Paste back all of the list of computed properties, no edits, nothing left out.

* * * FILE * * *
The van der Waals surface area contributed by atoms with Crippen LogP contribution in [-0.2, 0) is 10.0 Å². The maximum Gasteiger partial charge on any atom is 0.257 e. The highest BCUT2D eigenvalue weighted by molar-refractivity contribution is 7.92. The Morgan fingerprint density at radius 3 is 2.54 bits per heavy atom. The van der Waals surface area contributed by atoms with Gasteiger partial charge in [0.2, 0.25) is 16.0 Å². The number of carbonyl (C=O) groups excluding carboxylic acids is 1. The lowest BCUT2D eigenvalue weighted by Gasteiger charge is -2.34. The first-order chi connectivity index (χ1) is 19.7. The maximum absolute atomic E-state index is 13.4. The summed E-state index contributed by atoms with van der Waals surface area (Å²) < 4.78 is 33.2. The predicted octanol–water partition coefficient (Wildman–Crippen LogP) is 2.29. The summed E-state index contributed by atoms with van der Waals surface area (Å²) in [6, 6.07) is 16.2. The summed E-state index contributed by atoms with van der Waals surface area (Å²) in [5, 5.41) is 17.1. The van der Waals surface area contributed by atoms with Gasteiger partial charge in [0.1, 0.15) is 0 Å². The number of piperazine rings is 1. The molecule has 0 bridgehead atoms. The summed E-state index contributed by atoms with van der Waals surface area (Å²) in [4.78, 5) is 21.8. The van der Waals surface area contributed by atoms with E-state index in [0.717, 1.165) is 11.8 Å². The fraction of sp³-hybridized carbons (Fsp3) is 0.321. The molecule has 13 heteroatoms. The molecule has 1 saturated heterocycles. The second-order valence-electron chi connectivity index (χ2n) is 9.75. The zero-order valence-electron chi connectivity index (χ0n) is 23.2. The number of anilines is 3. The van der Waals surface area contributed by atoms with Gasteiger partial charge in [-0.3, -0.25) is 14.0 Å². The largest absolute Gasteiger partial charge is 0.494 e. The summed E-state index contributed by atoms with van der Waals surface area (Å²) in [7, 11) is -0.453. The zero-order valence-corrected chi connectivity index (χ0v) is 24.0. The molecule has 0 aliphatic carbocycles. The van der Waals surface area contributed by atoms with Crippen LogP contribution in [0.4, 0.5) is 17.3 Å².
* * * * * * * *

The van der Waals surface area contributed by atoms with Crippen LogP contribution in [-0.2, 0) is 10.0 Å². The maximum Gasteiger partial charge on any atom is 0.257 e. The highest BCUT2D eigenvalue weighted by molar-refractivity contribution is 7.92. The Morgan fingerprint density at radius 3 is 2.54 bits per heavy atom. The van der Waals surface area contributed by atoms with Gasteiger partial charge in [0.2, 0.25) is 16.0 Å². The number of carbonyl (C=O) groups excluding carboxylic acids is 1. The lowest BCUT2D eigenvalue weighted by Gasteiger charge is -2.34. The first-order chi connectivity index (χ1) is 19.7. The maximum absolute atomic E-state index is 13.4. The summed E-state index contributed by atoms with van der Waals surface area (Å²) < 4.78 is 33.2. The predicted octanol–water partition coefficient (Wildman–Crippen LogP) is 2.29. The summed E-state index contributed by atoms with van der Waals surface area (Å²) in [6, 6.07) is 16.2. The summed E-state index contributed by atoms with van der Waals surface area (Å²) in [5, 5.41) is 17.1. The van der Waals surface area contributed by atoms with Gasteiger partial charge in [0.1, 0.15) is 0 Å². The number of piperazine rings is 1. The molecule has 0 bridgehead atoms. The summed E-state index contributed by atoms with van der Waals surface area (Å²) in [4.78, 5) is 21.8. The van der Waals surface area contributed by atoms with E-state index in [0.717, 1.165) is 11.8 Å². The fraction of sp³-hybridized carbons (Fsp3) is 0.321. The molecule has 13 heteroatoms. The molecule has 1 saturated heterocycles. The second-order valence-electron chi connectivity index (χ2n) is 9.75. The zero-order valence-electron chi connectivity index (χ0n) is 23.2. The number of anilines is 3. The van der Waals surface area contributed by atoms with Gasteiger partial charge in [-0.3, -0.25) is 14.0 Å². The largest absolute Gasteiger partial charge is 0.494 e. The summed E-state index contributed by atoms with van der Waals surface area (Å²) in [7, 11) is -0.453. The zero-order valence-corrected chi connectivity index (χ0v) is 24.0. The molecule has 0 aliphatic carbocycles. The van der Waals surface area contributed by atoms with Crippen LogP contribution in [0.4, 0.5) is 17.3 Å².